Georgia rejects goods of Russia in favor of Ukrainian product
Ukraine will be the leading trading partner of Georgia
In the wake of the military clashes with Russia, Georgia intends to halt import of Russia’s consumer goods, shifting to the product of Ukrainian make, GUAM General Secretary Valery Chechelashvili announced in Kyiv, according to Kommersant. GUAM is a regional organization comprising four ex-Soviet states - Georgia, Ukraine, Azerbaijan and Moldova.
Ukraine will be the leading trading partner of Georgia. It ranks the third or the fourth now, after Turkey and Azerbaijan. But the role of Ukraine will be growing; it will completely substitute for the economic relations that Georgia had with Russia, Newsru.com reported with reference to Chechelashvili.
Through the help of the United States, the EU and Ukraine, Tbilisi will re-establish economy as soon as possible. The worth of Ukrainian-Georgian economic relation will soon reach $1 billion, Chechelashvili was sure.
For Georgia, economic aftereffects of the war are grave. The Economy Ministry has downgraded the outlook for the GDP growth from 12 percent to between 5 percent and 6 percent. But the size of the humanitarian aid is impressive. Chechelashvili said Washington appropriated $1 billion, the EU gave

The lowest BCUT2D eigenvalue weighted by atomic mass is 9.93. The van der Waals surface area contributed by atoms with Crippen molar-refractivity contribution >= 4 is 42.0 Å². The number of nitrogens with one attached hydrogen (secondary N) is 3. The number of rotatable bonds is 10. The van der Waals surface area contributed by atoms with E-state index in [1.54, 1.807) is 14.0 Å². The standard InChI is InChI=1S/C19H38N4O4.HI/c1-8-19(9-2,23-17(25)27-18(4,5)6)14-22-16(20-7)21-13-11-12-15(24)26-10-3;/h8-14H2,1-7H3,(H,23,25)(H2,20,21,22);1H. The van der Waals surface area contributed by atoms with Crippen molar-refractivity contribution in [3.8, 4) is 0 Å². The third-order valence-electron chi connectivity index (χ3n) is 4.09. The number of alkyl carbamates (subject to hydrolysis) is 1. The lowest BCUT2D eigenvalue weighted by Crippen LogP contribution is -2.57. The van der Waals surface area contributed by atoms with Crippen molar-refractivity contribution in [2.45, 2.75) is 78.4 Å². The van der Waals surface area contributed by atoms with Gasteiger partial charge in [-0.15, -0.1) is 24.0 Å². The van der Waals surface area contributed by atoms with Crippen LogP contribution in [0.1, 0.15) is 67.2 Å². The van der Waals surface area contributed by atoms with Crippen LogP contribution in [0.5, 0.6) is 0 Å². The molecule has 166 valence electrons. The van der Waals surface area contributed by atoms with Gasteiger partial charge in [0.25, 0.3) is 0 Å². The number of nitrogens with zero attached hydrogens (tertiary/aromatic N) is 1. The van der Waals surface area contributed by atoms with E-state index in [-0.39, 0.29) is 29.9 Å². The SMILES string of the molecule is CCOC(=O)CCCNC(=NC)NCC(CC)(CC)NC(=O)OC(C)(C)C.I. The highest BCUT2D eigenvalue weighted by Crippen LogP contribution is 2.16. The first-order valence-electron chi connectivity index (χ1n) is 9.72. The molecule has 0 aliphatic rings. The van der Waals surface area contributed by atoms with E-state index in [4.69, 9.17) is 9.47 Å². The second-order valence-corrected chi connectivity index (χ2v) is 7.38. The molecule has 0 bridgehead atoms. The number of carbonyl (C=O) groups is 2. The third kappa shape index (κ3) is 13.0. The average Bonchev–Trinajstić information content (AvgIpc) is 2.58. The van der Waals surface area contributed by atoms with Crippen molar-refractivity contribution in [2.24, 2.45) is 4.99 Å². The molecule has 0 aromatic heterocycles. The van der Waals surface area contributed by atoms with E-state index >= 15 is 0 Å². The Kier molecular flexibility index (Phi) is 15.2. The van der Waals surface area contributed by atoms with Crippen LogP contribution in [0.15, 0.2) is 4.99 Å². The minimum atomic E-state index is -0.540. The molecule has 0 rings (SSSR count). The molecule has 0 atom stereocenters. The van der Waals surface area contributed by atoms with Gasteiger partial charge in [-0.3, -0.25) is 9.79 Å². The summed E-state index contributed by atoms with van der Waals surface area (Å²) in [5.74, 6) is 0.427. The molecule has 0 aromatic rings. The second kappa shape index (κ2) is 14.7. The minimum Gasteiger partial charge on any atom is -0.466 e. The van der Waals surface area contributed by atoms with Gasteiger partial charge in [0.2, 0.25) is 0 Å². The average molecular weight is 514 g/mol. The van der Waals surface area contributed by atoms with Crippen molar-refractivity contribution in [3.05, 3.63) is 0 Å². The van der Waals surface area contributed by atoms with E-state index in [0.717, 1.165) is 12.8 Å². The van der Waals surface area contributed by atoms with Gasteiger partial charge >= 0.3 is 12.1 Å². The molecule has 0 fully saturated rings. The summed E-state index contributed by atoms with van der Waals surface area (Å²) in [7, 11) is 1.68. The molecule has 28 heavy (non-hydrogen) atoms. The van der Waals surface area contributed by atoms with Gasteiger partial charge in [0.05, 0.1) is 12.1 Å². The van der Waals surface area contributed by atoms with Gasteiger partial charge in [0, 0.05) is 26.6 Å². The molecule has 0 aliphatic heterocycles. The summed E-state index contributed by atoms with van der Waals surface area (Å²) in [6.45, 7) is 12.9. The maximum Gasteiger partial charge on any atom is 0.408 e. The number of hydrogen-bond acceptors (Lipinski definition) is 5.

?130 million and Ukraine provided 100 million hryvnias.
Given this statement of Chechelashvili, the destiny of Russia’s assets in Georgia provokes speculations. Russia’s business owns quite a number of assets there, LUKOIL-Georgia, for instance, covers up to 25 percent of diesel fuel and petrol retail and Bank VTB (Georgia) is one of the leaders of Georgian banking sector with its 14 branches and 13 service offices in all regions of the country. Itera-Georgia supplies gas to 103 enterprises in Georgia, including 38 regional gas distribution companies, in nine of which it owns majority stakes. What’s more, Russia hasn’t halted gas supplies to Georgia and the fuel transit to Armenia via Georgia.
Russia had been the fifth biggest trading partner of Georgia before the South Ossetian war. It had followed Turkey, Azerbaijan, Ukraine and Germany in terms of the trading turnover.